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Old 04-17-2013, 08:09 AM
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Default Re: Favorite bass fly

This probably doesn't answer your question. I don't worry so much about specific patterns for bass. They'll eat anything. I like flies that have a lot of motion & provide a good profile. If it looks alive, it's a good bass fly.

I like big flies for bass, most in the 1/0 to 3/0 size range, 4 to 6 inches in length. I do add weed guards to some flies. I like the 2 prong mono guard like you might see on flies tied for Bonefish or Redfish, and I like a wire guard, either a 2 prong type that shields the bottom of the hook, or the folded type that fits to the hook point. The type depends on the cover. The heavier the cover, the heavier the guard. This means I'll tie the same patterns with different weed guards.

I don't have a single favorite pattern, but have some favorite styles I've used for many, many years. I like poppers & sliders for topwater, Lefty's Deceivers, Seaducers, & Clouser Minnows. (Include Half & Half's here too since they're a combination.)

Favorite base colors are white, black & chartreuse. I've had the most success over many years with these, either alone, in combination with each other, or with other colors.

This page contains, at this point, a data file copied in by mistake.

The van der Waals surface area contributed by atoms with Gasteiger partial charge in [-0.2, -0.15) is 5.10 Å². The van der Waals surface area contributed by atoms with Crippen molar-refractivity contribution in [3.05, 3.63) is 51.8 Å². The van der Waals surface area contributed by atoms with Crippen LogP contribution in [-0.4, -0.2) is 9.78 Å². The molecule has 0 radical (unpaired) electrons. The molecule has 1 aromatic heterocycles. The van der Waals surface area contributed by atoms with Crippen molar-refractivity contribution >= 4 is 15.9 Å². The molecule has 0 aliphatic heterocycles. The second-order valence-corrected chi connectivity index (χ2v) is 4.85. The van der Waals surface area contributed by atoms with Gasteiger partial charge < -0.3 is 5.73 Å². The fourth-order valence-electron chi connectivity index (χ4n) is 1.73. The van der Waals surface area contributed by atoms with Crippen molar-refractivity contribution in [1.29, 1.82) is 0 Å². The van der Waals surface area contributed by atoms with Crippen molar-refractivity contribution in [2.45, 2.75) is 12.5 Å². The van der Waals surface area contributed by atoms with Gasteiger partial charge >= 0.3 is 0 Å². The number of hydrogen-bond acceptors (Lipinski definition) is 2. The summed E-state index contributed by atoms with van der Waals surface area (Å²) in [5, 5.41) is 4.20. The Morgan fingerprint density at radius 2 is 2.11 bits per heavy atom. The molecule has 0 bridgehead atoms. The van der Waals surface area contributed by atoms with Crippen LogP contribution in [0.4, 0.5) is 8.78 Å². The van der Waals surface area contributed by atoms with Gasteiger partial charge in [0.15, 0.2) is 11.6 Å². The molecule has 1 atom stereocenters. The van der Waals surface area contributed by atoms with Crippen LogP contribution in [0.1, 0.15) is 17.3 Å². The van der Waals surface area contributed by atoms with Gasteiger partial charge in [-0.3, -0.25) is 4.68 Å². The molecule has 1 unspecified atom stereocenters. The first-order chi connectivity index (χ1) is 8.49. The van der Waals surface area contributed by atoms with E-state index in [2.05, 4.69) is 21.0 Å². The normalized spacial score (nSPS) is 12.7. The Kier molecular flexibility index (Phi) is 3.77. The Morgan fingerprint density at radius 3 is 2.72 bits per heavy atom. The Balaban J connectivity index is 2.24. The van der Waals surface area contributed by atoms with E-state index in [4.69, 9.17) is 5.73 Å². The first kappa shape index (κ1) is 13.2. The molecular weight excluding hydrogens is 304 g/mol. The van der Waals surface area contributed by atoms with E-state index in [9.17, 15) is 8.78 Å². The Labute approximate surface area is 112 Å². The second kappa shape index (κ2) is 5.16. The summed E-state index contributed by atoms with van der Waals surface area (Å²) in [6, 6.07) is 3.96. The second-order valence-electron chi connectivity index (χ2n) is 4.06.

White is always good as it's the primary color of most baitfish & juvenile fishes. I add shades of green(olive), gray, and other darker colors for backs to mimic various baitfish. Black & white, and chartreuse & white is always good. Most such baitfish patterns I'll tie are generic, and can imitate many species.

I tie a lot of flies in black, as it's something that works well in many water clarity conditions and there are many things that are dark in color that bass will eat.

For flies such as Deceivers & Seaducers, I also like to tie them with different hackle in the tails. Sometimes I'll use saddle hackle, sometimes neck hackle. I'll tie the hackle flat on Deceivers or splayed out, like on a Tarpon fly. Gives different profiles & motion. I used to tie Tarpon flies commercially & this one detail makes a world of difference. Guides told me that flat tails makes a more defined profile, while splayed tails makes the fly appear larger than it really is & adds more movement. Small details, but easy & inexpensive to incorporate.

Typically, you'll see Seaducers tied with thin saddle hackle, which is fine, but I also like wide neck hackle as a tail tied splayed. This style of fly is very simple & by changing the tail hackle, a different appearance & motion can be obtained making it very versatile. It's also cheap to tie since strung neck or saddle is all you really need.

I also use many other patterns for bass. I like variety & like tying with different materials. I particularly like natural hairs such as rabbit, fox, skunk, opossum, coyote, etc. All of these work well incorporated into bass flies.
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